I am gonna be hipster for a moment:
*inhales on vape*
Er actually, I saw Magic Hour: The Murder Mystery Disco, before it got selected for NSDF. It was their first run. You may not have heard about it.
...and I walked out of that show a massive fangirl. I instantly began to hyping it up to my friends. When I found out it would be at the festival I was worried about being objective. If I knew who the killer was, was the experience spoiled?
But it's all okay, because halfway through my show – which I was admiring for having tightened up and expanded since I last saw it – something rather unexpected happened. The power went out. Now, Magic Hour is the kind of show where when that happens, a good chunk of the audience was not entirely sure if it wasn't part of the show. We were united in our suspicion of this blackout, which is understandable given a character had been murdered in the last one. There was a wonderful sense of tense camaraderie as it happened.
People often wax lyrical about the ephemerality, liveness of theatre and drama; how everyone in the audience experiences a different show. This show was an extreme example of this come to life. It was clear something had gone wrong in the show, and mistakes in a show always unite an audience in clenching excitement as the illusion of the world of the performance suddenly becomes transparent – the performers can either address this, or unify to get though. Tonight was unique, unlike any night of Magic Hour before or since.
However, the show must go on! By this point the audience had worked out that this was no planned event, and that meant it is was now: IMPROV NIGHT. The cast put their experience of immersive, improvisational heavy performance skills into action to cover for the power cut. There is something exciting and absorbing about being able to look into an actor's eyes and know they are flying by the seat of their pants, but be totally unable to detect a slip or panic in their performance. Indeed, with energy, spirit and atmosphere Magic Hour stormed onwards.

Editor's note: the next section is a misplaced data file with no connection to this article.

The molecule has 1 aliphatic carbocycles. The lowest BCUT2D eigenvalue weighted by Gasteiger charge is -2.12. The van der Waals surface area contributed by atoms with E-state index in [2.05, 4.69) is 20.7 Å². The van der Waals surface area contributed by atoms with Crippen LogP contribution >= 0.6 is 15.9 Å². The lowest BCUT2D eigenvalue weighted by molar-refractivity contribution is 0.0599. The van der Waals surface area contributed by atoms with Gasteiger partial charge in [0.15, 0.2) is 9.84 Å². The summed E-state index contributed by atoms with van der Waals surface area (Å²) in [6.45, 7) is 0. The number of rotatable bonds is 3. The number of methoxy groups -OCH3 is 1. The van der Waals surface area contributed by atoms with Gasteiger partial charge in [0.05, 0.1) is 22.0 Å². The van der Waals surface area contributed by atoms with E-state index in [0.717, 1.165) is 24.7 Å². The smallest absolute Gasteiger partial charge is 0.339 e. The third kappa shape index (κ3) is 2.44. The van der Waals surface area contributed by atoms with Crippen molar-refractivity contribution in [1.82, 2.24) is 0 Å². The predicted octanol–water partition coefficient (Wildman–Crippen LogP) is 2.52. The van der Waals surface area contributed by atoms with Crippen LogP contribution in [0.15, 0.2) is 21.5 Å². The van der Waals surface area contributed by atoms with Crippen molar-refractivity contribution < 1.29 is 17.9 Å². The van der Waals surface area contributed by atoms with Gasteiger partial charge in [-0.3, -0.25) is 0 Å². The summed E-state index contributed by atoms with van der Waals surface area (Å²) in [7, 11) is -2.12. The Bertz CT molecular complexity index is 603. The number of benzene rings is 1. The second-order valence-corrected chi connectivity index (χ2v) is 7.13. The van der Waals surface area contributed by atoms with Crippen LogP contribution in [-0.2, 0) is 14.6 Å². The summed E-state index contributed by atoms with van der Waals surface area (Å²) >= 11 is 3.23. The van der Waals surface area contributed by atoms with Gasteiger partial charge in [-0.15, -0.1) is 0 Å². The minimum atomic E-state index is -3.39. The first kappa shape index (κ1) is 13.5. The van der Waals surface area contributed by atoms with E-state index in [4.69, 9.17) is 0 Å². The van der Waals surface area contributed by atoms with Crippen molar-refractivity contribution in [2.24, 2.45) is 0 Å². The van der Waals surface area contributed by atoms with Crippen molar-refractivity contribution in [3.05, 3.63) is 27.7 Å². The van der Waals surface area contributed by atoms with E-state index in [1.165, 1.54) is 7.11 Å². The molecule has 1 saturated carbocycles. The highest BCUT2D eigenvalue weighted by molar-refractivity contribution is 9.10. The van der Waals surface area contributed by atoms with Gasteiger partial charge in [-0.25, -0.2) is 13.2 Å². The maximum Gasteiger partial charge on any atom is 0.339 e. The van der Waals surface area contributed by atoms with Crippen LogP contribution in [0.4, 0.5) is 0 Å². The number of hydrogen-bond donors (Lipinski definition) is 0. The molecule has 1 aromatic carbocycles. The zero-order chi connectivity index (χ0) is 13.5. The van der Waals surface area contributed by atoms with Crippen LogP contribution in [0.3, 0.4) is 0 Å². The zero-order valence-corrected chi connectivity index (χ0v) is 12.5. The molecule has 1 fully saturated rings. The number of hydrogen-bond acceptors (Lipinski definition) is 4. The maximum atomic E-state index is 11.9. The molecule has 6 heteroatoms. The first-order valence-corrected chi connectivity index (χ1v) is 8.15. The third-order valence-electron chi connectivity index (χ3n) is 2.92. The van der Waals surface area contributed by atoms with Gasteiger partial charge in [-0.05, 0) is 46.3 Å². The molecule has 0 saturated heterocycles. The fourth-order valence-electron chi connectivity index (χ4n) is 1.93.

The entire cast remained in character during the crisis. The cast were just as good at shifting the public around the space during the show, as during a power cut. We all piled out into the garden, but at Club de Pompidou the fun never stops. Phones and handheld torches were pulled out, laptops and speakers were grabbed. The Great Alonzo treated us all to magic in the courtyard, and the dancers taught us all a number as we all danced and sang together outside. Of course, accompanied by Totters on the kazoo. Before we all went back to the proper police work of deciding who our suspects are.
It turns out a power cut can't stop Quick Duck Theatre from putting on an electric show. The energy of the performers was infectious enough to carry us all though; the denouement more of a rock concert, than a fabulously technicolour drag night. But it was no less spectacular for it. The show may claim, “Your disco needs you”, but in the end we did not need our disco to have a party. Not when we have performers, audience, crew and helping hands all singing and dancing outside together.
@noffmag / email@example.com